Matinee Monday: Ninotchka (1939)

The next film from 1939 makes me smile just thinking about it: Ninotchka. It starred the great dramatic actress, Greta Garbo, in a surprising new role: comedic! Just to show you how surprising this was to the movie-going public, here is the poster for that film:


Note the tag-line: “Garbo Laughs!” Garbo was so-well known as a dramatic actress that it was a complete surprise to everyone to find out that she was an accomplished comedienne. After all, Edmund Gwenn (Kris Kringle, in Miracle on 34th Street) is supposed to have said on his death bed, “Dying is easy; comedy is hard.”

In Ninotchka, three Russian commissars are sent by Moscow to Paris to sell jewelry confiscated from Russian aristocrats, but are corrupted by Count  d’Algout (male lead Melvin Douglas.) Concerned about these three, Moscow sends a special envoy (Garbo) to straighten the commissars out and take charge of the sale. Garbo plays the role of the stern and cheerless envoy with a deft touch, and as she blossoms in the Paris summer, she comes to see that there are delights in the world.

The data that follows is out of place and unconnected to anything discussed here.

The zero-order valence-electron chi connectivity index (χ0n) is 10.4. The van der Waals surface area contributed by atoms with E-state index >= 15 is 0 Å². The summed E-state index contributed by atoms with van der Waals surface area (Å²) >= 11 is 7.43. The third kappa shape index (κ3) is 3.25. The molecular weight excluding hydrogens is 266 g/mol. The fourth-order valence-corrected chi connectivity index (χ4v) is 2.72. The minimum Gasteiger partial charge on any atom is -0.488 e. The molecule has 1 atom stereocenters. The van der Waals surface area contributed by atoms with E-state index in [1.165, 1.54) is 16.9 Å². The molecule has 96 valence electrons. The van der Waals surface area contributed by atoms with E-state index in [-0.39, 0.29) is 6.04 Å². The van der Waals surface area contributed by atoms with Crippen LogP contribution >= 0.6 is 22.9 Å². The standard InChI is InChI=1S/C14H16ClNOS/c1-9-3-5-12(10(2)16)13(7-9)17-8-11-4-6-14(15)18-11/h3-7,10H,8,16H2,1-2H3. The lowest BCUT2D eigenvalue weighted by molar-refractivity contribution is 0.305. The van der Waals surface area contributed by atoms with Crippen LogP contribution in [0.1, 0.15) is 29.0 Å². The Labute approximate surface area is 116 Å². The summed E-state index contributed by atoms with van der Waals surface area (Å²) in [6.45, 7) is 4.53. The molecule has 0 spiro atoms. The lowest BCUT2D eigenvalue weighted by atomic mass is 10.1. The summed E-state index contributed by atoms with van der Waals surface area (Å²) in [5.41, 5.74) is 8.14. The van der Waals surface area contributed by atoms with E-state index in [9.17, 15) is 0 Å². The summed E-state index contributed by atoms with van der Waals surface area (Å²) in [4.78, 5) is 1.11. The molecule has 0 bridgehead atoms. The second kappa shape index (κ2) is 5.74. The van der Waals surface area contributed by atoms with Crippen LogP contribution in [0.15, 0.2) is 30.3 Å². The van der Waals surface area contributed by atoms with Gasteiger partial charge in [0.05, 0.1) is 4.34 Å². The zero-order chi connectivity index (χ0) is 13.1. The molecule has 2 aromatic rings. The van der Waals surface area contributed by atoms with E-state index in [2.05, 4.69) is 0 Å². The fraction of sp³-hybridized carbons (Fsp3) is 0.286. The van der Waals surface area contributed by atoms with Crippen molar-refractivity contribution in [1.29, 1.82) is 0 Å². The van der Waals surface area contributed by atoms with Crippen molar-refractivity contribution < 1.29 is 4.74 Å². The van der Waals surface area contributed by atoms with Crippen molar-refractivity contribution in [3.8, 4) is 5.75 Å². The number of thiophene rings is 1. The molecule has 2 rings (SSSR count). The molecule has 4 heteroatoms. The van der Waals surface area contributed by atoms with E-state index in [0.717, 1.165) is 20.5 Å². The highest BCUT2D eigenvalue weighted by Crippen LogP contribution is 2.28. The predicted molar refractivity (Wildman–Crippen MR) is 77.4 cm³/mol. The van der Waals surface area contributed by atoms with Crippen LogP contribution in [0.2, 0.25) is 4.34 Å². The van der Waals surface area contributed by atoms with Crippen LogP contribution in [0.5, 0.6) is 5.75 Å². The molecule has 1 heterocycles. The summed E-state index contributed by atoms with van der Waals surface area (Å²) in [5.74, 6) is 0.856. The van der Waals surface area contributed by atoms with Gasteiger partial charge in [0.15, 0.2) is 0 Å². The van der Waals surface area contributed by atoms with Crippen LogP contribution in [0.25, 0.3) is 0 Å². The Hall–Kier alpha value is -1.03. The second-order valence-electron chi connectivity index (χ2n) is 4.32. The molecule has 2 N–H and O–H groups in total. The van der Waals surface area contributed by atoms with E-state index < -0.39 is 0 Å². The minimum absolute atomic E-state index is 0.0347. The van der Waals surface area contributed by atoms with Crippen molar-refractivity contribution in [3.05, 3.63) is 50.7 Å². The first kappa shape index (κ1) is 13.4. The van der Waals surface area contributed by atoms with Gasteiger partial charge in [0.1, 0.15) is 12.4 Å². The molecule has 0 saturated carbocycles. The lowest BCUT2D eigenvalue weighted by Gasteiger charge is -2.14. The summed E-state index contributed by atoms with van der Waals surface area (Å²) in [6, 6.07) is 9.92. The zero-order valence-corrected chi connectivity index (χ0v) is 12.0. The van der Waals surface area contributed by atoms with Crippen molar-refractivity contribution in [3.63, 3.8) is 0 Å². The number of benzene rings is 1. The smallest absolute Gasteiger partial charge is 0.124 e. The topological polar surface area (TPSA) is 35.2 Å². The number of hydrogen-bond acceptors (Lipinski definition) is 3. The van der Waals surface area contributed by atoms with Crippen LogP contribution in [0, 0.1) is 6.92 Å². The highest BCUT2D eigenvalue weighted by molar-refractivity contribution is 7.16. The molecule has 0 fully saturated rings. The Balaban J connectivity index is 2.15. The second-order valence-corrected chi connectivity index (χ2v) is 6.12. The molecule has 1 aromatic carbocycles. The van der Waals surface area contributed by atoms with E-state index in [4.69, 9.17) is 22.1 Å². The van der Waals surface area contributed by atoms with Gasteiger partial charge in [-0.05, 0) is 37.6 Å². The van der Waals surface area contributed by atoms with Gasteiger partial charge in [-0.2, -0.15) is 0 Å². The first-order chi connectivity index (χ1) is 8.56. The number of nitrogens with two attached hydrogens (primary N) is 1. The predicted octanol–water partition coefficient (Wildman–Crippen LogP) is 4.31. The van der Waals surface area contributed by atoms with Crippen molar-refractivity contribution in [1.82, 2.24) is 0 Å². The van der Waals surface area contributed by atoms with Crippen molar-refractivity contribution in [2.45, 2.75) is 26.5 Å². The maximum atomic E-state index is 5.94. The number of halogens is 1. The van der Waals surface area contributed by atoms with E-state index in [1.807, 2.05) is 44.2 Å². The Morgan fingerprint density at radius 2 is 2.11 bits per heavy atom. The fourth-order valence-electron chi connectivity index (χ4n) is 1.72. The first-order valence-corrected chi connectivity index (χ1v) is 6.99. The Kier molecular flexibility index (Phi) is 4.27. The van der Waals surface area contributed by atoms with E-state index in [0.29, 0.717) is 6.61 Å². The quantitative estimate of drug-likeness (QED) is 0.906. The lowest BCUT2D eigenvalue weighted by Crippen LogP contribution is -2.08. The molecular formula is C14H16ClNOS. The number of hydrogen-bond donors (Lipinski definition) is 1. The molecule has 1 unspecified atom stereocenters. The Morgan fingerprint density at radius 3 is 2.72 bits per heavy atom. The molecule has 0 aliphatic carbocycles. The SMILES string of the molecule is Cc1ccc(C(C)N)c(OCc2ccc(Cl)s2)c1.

Ninortcha was very successful, and even spawned a Cole Porter musical remake, Silk Stockings, with Fred Astaire and Cyd Charisse. The dialogue is witty, with many digs at Stalinist Russia. One scene has Ninotchka reporting to the three commissars, “The last mass trials were a great success. There are going to be fewer but better Russians”.

Here is the scene that surprised America:


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